Today's meeting was organized by the Tajik Foreign Ministry and the Tajik NGO Information and Communication.
The draft documents would have required journalists to take an oath before accepting a job in a media organization, promising to take full responsibility for the consequences of their actions.
Among many other rules, the draft code also warned journalists against collaborating with intelligence organizations. Some of the meeting participants said it would have made reporters working for foreign news agencies an especially easy target for baseless accusations and charges.
Akbar Sattorov, the head of Tajikistan’s Association of Journalists, told RFE/RL's Tajik Service that he is not opposed in principle to the idea of having a code of professional conduct for journalists.
“However, Tajikistan is not yet ready to have additional rules and code for journalists,” Sattorov said. “And given the circumstances in Tajikistan, we are concerned that the new code would be used against journalists and force them into self-censorship, and restrict their freedom.”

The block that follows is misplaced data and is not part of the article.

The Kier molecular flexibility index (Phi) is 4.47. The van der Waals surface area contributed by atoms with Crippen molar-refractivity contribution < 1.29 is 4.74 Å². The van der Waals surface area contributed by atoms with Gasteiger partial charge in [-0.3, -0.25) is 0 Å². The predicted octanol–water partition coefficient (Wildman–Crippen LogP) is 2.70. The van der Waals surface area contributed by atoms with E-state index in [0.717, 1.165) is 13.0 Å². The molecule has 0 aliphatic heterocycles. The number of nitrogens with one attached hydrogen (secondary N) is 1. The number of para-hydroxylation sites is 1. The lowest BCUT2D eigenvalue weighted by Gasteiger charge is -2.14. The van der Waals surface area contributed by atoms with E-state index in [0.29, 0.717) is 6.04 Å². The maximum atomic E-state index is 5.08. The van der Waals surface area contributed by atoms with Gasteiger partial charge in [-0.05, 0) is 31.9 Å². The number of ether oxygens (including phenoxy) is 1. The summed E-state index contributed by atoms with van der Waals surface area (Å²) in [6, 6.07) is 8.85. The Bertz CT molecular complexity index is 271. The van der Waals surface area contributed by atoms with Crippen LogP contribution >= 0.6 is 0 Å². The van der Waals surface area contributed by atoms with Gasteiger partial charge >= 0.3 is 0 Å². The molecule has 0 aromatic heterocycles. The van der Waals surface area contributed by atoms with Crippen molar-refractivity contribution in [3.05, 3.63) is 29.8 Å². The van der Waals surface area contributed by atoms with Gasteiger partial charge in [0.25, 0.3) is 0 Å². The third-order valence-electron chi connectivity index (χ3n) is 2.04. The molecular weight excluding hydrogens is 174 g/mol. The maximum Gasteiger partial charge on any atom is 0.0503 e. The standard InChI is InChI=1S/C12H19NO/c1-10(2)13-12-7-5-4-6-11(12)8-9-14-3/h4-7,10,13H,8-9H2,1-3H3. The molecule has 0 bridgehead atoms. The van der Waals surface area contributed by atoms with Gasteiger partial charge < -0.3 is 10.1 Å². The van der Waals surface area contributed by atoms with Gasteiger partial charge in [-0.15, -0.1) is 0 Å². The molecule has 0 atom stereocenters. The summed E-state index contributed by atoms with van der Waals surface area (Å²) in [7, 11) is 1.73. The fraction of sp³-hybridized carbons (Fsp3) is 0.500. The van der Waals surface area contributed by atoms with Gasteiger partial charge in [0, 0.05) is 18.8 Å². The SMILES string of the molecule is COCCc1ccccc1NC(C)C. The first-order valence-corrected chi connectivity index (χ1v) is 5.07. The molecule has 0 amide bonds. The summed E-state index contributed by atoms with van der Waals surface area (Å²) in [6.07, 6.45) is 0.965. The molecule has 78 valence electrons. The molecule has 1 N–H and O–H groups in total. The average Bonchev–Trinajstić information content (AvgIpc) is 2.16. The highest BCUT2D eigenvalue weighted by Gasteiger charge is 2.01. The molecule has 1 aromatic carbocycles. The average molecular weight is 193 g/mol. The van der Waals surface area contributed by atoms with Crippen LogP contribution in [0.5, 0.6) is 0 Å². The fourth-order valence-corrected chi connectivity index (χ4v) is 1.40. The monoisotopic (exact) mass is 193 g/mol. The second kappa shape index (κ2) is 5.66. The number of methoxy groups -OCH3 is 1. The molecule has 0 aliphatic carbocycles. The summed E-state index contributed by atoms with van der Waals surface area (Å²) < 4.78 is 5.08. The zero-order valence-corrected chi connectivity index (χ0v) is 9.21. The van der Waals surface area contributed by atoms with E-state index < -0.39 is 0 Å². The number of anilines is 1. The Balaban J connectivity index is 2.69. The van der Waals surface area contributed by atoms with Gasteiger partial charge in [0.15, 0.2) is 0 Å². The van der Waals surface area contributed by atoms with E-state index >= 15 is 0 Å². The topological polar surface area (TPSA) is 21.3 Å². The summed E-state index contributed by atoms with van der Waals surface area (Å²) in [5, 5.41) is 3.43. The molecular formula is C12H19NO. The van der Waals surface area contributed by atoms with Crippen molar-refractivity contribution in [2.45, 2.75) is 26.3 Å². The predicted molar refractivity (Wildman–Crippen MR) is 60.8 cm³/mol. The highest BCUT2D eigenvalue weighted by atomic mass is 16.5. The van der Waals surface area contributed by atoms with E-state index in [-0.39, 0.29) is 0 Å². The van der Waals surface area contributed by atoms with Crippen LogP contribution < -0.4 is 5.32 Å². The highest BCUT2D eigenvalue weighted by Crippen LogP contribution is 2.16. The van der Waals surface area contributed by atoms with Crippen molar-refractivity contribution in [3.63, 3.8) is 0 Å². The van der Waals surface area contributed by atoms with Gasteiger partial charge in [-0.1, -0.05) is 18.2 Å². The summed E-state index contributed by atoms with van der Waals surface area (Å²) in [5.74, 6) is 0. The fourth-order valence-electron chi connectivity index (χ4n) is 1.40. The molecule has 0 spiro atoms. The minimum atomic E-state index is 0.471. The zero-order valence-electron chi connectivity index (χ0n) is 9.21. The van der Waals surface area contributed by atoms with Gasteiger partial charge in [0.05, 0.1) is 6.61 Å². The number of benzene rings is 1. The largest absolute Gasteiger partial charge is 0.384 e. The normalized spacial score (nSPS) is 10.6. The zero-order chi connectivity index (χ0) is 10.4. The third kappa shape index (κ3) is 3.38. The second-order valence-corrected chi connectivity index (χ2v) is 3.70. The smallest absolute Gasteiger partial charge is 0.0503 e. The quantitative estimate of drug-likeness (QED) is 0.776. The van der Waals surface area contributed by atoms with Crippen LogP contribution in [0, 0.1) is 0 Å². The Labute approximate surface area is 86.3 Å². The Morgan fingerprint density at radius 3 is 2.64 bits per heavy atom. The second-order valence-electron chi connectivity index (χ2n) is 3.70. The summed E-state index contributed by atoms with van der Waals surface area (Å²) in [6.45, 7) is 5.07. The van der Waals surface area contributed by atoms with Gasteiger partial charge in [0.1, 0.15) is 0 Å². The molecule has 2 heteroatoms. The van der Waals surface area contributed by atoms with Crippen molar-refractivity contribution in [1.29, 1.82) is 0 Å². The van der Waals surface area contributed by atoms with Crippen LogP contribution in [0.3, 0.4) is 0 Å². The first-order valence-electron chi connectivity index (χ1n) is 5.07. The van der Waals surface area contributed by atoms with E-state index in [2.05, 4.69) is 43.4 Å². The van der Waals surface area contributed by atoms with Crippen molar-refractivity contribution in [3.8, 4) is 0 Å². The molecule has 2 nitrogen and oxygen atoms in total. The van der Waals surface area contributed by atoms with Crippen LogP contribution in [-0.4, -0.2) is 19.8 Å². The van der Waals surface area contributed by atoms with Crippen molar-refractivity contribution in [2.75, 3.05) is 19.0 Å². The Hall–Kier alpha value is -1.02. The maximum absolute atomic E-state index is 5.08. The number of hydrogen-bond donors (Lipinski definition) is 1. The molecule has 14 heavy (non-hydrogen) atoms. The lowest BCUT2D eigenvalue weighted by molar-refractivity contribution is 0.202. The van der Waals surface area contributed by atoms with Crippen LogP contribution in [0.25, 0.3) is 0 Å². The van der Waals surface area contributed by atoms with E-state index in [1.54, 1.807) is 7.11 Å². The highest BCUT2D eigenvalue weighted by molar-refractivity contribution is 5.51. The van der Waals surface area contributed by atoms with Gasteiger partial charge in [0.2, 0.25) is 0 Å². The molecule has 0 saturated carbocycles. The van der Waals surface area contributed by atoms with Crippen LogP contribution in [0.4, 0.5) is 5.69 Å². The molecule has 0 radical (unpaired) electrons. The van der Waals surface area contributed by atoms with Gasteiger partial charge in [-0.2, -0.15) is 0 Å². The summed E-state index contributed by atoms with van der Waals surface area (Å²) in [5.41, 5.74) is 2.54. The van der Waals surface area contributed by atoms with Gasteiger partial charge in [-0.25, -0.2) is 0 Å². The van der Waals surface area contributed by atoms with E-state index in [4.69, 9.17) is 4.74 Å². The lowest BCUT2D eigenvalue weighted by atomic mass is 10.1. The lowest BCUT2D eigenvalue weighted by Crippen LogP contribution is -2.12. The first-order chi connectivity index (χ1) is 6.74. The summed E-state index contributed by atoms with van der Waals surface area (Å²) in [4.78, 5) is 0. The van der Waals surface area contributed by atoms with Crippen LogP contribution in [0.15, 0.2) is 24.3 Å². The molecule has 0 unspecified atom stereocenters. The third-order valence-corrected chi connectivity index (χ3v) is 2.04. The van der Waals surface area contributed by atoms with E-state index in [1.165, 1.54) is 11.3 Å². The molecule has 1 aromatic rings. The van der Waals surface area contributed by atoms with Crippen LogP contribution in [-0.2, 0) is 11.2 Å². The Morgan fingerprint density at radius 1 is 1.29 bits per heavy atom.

A new working group is being assembled to take a fresh look at the proposals.
Tajik authorities have been intolerant toward independent media outlets that criticize government policies.
Several independent publications that have criticized the government have been closed, including, “Ruzi Nav” (New Day), “Odamu Olam” (People and The World), and “Nirui Sukhan” (Power of Speech).
Fearing the same outcome, other independent journalists and publications have opted for self-censorship, mostly covering nonpolitical issues.
(Read an in-depth profile of former "Ruzi Nav" editor Rajabi Mirzo as part of our new series called "On The Front Lines.")